Tipping the balance
As Bears showcase all their weapons, Matt Forte makes certain his presence clear
CHICAGO -- If you expected Matt Forte to say now that he has his new contract, it doesn't matter how many touchdowns he scores, you were wrong.
If you expected him to somehow stop running as if every step was an attempt to prove he is truly one of the elite backs in the league; or that his overall production would suffer, well it looks like that's going to be proven incorrect as well.
If we expected Forte to lose his edge or to suddenly become diplomatic, thank goodness that's not going to happen either.
After he made sure that one bad series and another potentially disastrous one to begin the 2012 season for the Chicago Bears did not dictate the momentum for the rest of the game Sunday by breaking off a 32-yard run around left end and then spinning his way to the Indianapolis 1-yard line with a 15-yard gain -- first-year Bears running back Michael Bush was handed the ball to punch it in. Bush was stopped for no gain on the first attempt before scoring over right tackle to even the score at 7-all.
The next time the Bears offense found itself in the red zone, two possessions later, Jay Cutler dumped a 3-yard touchdown pass to Brandon Marshall. And the next time, still in the second quarter, it was Bush scoring again on another 1-yard run.
Asked about the fact that it was not his number called at those points, Forte didn't hesitate.
"It's happened my whole career here so I don't know," he said after the Bears' 41-21 victory over the Indianapolis Colts. "That's the coordinator's call."
It has happened a lot here. Somehow this notion that Forte is not the dependable sort you need in the red zone was propagated through the years until, lo and behold, it entered into contract negotiations as one back after another was brought in to get the so-called tough yards.
Good for Forte to not be the perfect sport now that he has signed his new deal for four years, $31.4 million, including $17 million in guarantees. It doesn't mean that he's a bad sport or a selfish player. It means he still has the same edge that got him to this point.
"Best back in the league," Marshall responded when asked for his first regular-season impressions of his new teammate. "I don't think there's any comparison out there. You have the Chris Johnsons, you have the Adrian Petersons, you have the kid in Houston (Arian Foster). They run very well, but Matt does it all.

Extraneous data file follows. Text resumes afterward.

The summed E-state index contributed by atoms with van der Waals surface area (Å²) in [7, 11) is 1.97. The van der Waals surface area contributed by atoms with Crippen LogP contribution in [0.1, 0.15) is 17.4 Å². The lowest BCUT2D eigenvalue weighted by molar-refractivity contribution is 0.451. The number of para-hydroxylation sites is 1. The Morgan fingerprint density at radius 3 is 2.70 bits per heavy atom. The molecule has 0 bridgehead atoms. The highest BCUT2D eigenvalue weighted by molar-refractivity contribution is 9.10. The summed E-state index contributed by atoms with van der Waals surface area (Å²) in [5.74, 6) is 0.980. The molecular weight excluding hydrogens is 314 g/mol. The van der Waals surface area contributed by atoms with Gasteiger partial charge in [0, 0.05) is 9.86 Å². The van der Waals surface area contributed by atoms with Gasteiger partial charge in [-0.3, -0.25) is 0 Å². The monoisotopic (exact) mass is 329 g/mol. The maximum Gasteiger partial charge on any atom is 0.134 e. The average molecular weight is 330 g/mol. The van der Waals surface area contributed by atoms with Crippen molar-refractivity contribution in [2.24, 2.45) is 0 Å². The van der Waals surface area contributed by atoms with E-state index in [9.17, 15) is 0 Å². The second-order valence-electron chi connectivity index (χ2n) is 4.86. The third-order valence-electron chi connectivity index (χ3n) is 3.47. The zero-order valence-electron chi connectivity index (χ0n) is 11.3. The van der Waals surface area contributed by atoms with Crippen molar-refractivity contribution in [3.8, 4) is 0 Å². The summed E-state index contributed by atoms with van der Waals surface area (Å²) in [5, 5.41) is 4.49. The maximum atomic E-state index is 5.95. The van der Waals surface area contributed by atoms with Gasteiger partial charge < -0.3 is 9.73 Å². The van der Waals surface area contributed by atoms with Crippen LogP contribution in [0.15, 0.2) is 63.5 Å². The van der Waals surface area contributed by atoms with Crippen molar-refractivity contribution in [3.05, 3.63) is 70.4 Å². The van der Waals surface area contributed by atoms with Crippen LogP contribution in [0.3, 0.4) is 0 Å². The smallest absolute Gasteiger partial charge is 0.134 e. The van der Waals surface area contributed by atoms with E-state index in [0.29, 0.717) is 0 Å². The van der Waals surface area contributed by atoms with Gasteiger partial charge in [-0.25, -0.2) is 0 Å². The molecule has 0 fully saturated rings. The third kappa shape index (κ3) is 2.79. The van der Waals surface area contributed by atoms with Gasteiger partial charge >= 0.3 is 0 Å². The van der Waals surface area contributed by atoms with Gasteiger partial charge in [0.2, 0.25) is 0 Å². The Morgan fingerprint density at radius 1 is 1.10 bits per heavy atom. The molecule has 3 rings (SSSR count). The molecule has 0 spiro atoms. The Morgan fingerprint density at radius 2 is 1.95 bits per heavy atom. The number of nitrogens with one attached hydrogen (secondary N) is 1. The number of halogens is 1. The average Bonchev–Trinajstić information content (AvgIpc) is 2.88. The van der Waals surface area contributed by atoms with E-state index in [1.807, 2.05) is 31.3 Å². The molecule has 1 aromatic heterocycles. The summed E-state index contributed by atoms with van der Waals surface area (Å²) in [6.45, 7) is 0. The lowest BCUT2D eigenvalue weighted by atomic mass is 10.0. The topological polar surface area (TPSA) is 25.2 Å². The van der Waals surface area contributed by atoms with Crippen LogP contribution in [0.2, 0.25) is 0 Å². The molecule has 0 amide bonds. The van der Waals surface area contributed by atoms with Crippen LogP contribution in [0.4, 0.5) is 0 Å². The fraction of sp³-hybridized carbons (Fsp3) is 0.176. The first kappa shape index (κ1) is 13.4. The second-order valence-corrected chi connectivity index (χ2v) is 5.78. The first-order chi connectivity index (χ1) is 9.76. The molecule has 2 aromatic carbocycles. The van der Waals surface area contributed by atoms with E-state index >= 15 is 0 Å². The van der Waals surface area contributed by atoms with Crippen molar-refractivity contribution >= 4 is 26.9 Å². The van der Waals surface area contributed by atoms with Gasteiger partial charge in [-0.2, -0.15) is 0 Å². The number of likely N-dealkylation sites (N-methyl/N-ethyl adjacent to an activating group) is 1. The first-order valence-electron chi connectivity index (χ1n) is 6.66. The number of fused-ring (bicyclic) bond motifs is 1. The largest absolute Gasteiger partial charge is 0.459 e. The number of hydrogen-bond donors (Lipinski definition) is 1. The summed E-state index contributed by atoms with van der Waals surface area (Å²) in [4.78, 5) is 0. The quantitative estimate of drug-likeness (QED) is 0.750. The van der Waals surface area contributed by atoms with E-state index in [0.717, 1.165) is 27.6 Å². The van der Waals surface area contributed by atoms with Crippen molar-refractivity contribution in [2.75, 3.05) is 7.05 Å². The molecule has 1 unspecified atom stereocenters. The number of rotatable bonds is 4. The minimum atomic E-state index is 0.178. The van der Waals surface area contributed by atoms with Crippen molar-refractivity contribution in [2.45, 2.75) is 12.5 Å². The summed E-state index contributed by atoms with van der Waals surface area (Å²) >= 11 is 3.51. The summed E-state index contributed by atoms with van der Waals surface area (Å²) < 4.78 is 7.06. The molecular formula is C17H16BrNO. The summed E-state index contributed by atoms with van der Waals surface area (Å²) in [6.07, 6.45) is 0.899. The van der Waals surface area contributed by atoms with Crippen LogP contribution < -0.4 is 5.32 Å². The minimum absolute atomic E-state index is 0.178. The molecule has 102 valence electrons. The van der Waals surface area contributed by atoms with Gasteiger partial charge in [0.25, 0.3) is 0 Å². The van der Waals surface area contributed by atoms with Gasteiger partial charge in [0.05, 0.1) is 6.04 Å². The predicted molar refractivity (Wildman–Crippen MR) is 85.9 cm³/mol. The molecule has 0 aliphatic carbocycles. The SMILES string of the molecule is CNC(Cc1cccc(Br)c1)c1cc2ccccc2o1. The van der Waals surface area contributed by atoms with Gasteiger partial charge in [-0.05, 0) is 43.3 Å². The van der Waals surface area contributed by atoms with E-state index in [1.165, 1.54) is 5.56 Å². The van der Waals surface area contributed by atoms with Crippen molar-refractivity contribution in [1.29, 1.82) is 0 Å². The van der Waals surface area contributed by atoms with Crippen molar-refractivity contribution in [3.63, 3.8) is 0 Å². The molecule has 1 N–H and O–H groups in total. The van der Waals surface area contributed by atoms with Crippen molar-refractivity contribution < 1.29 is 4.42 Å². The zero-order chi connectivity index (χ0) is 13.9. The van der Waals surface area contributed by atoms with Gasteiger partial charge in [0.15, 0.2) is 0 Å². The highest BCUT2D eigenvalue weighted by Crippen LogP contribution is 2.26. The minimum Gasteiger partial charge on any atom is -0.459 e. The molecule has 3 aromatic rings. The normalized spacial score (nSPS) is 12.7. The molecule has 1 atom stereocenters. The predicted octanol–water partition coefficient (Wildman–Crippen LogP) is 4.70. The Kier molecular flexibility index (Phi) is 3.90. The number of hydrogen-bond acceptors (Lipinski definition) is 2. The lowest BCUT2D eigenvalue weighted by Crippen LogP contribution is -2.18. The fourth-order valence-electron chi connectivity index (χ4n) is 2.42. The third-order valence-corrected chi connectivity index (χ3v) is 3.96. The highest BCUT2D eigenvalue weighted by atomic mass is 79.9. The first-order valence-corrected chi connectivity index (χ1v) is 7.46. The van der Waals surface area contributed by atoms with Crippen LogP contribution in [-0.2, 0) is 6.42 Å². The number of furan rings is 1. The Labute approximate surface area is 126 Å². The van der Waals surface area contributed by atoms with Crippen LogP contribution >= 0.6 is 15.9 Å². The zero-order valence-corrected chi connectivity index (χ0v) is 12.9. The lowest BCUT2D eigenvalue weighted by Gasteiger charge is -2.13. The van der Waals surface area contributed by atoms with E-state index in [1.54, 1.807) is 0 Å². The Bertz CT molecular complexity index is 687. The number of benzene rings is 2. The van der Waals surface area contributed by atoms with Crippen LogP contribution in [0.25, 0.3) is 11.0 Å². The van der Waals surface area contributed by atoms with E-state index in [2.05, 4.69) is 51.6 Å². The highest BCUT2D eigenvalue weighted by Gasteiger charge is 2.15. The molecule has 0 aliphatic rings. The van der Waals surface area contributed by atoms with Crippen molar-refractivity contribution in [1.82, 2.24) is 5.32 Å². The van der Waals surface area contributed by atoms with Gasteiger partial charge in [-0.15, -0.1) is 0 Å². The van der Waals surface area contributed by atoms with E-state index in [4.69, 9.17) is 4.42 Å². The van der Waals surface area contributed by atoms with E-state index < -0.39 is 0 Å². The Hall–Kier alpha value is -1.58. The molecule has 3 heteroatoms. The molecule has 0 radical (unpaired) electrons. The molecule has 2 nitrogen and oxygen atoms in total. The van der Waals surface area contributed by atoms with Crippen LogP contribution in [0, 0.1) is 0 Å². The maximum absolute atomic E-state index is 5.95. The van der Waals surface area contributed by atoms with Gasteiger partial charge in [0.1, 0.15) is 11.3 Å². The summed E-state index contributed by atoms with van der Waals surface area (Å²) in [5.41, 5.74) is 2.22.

"He catches the ball, he blocks on third down and, of course, he runs the ball really well. So he's the total package, and that's what you want out of a running back. He can play for years and he can play every down."
Forte's knee injury sustained in the fifth-to-last game last season is now a blip. And Bush's signing, though irksome to Forte while he remained unsigned last spring, already looks like a winning combination, laughably better than Marion Barber or Chester Taylor and, take nothing away from Forte, a great option in short-yardage situations.
Forte thinks so too. Bush gained 42 yards on 12 carries Sunday, including a 20-yard scamper around right end on the Bears' first series of the second half. First-year Bears offensive coordinator Mike Tice, whether he was consciously trying to spread the wealth or not, had Forte carry the ball on a 6-yard gain from the Colts' 12-yard line two plays later, and then gave Forte the ball again as he scored from six yards out to give the Bears a 31-14 lead.
Forte did not have the kind of day that is going to make any lists of Sunday's leaders on the NFL's opening weekend. And Forte fantasy team owners were surely grumbling about Tice's play-calling on Bush's two touchdowns.
But Forte finished with 80 yards rushing on 16 carries for one touchdown and 40 yards receiving on three catches, a great day by any standards, and with two more touchdowns from Bush, a phenomenal day for the running game.
"It's very exciting having two great backs like that," offensive tackle Chris Williams said. "They're both going to get their fair share of touches. I don't think it's a big deal. Matt's a team guy, we're all team guys, so we just want to win. I don't think it matters who scores as long as we get in there."
Forte does not disagree.
"Michael can do it all as well," he said. "He can catch the ball on third downs and there's no limitations when I come out of the game. It's not like if I come out on third down that he can't do the same thing. He can block just as good and catch the ball out of the backfield."
Forte's two big carries to ignite the Bears' offense in the first quarter was vintage him. And while it did not signal a departure from the passing game, Tice did call a balanced game (35 pass plays to 33 runs) in the end and he did get the ball to Forte, whether in the air or on the ground, at opportune times.
"I always want the ball," Forte said. "I'm not going to go out there and say, 'Give me the ball, Coach,' or anything like that. But we know that to get the game really started and get the jitters out, you have to run the ball."
It is going to be hard at times to resist letting Cutler fling it around. But if Sunday was any indication, Cutler will mix in enough short passes and Bears receivers are capable of running well after the catch. More importantly, Tice is not likely to be stubborn about any of it.
"Coach Tice is creative and he knows how to use the talent on our offense, I'll say that," Forte said. "He knows how to get the ball in those guys' hands and not just harp on one guy, spread the ball around and get a lot of explosive plays out of everybody in the passing game as well as the running game."
Sounds like a winning combo.